Tuesday, December 20, 2011

The highest obedience is faith (trust). . .

Sermon for Advent IV, preached on Sunday, December 18, 2011.

    Unless you are radically different from me, you probably think that rules are made for others.  But our problem is not with rules – it is with the fact that rules expect obedience.  And obedience is like a four letter word to us.  Nobody wants to obey.  Today we hear about the obedience of a King to the Word of the Lord and the obedience of a Virgin to the Angel of the Lord.  What we find is that obedience is not about rules or demands.  Obedience is about faith.   Obedience comes only from faith, faith comes only from God’s gracious action.  Obedience is the fruit of faith, the natural outgrowth of the heart that trusts in the Word and will of the Lord.
    David’s righteousness was not his obedience but his trust.  Mary’s righteousness was not her obedience but her trust.  As St. Paul says to the Romans, this is faith or trust credited as righteousness and from this bud flowers obedience.  If we have trouble with obedience to the Lord and His Word, it is not a rules issue but a faith problem.  Where we resist the Word and will of God, it is because we do not trust the Lord or His good and gracious will.
    David wanted to do something for God.  He figured the Lord deserved it.  He thought that he could figure out what God wanted. But God surprised him.  Only God can make obedience possible and for this to happen God must reveal His will to us.  Think how it went down.  David had it in his head to build a fitting house for God as if God were some how lacking because He had no permanent dwelling place.  After all, David had a nice house and he wanted to something nice for God.  But God stops David's plans right in their tracks.  Wait one minute, David. Faith does not presume, it trusts.  This sort of blows all that talk of “what would Jesus do,” doesn’t it.  We do not presume to know the mind of God; we know the mind of God because God has disclosed Himself to us.  This is what the Lord reminds David.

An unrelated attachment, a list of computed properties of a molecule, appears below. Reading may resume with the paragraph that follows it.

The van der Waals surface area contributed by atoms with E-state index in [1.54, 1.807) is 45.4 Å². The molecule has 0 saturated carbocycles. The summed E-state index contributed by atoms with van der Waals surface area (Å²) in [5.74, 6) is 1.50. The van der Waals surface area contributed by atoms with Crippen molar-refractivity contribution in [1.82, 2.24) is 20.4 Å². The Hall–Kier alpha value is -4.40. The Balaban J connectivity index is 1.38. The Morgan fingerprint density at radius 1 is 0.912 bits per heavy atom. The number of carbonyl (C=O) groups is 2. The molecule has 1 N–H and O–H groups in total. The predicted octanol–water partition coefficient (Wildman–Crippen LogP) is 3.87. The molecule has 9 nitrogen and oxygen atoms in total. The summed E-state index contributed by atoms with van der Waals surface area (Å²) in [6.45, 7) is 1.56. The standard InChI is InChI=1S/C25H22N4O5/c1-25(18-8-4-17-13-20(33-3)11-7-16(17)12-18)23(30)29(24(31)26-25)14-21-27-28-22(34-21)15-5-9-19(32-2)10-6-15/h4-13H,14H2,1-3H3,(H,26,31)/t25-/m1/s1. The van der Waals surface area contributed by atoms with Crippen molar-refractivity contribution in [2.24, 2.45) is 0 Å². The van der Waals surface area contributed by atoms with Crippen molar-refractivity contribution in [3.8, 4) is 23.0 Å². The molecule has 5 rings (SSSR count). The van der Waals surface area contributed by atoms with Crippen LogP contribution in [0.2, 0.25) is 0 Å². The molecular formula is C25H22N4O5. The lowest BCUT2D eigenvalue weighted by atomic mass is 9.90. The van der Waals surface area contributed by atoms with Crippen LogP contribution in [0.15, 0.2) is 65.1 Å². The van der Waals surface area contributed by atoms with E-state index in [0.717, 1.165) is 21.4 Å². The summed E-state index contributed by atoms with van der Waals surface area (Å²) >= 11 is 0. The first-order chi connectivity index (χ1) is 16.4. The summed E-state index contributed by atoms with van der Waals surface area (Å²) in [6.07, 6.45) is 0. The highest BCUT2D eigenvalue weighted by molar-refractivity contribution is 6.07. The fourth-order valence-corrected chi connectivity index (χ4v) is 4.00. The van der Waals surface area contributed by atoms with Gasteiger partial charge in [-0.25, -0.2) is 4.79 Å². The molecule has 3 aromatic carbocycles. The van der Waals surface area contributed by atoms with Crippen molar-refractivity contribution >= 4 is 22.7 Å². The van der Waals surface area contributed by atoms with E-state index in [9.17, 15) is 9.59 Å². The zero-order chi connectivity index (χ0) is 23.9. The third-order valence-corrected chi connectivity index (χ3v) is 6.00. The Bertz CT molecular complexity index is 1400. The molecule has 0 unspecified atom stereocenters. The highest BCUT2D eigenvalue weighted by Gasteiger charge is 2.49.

I sought you out, David, says the Lord.  I knew you before you knew Me, says the Lord.  I had plans for you before you ever dreams of building Me a house.  God recounted His history as a gracious and merciful God.  Grace always makes obedience possible and God recalls to David the history of His gracious acts.  Obedience begins not with what we think God wants, but with what God has done for us, what God has made known to us. God continues to remind David how He has walked with him, how He has carried him through everything, and how He has delivered him from every enemy and trouble. 
    The Lord reminds David that not only was his past accomplished by God's grace, but God in His grace provides David a future, too.  The Lord will give to David an eternal throne.  No enemies will triumph over him and nothing can steal away the throne from which the son of David will rule for all eternity.  This whole thing started out with the desire of David to do something for God and it ended up with God recounting the history of His promises and what He had done and will do for David.  The grace of God makes obedience possible.
    An angel came to a virgin named Mary.  Mary might have wondered what God would ask her to do but the very greeting of the angel told Mary this was not about what God was asking from her, but what God would do for her, in her, and through her.  Before God asks for obedience, God delivers grace.  So this whole conversation began with grace. Mary has found favor with God.  His grace is with her.  The Lord is with her.  Mary was not being asked to bear some terrible burden because God demanded it but she was being set apart for the privilege of grace.  She was to bear His own Son who would be given for the life of the world.
    Mary probably expected to live out her mortal life in complete anonymity.  Instead God told her of the great and heavenly purpose of her life.  God would show forth His grace to the world by delivering from her very womb His very Son in human flesh and blood.  Through the fruit of her womb, the whole world would know redemption, forgiveness, and eternal life.  Grace always precedes obedience.  Before God asks Mary for obedience, God delivers to her grace.
    Mary understood this.  She did not worry about the what – only about the how.  She responds not by lamenting what God is asking of her, but rehearsing her own limitations.  She was a virgin.  How can this be?  But, of course, with God all things are possible.  Grace tears down every barrier and makes all things of God’s gracious will possible.  With these words God puts her fears at ease; established on the foundation of His grace, she is able to respond with the voice of faith - “Let it be to me as you have said.”  Grace comes first and from that grace, faith is born, and this trust leads to obedience – in fact, this faith is the highest obedience of all.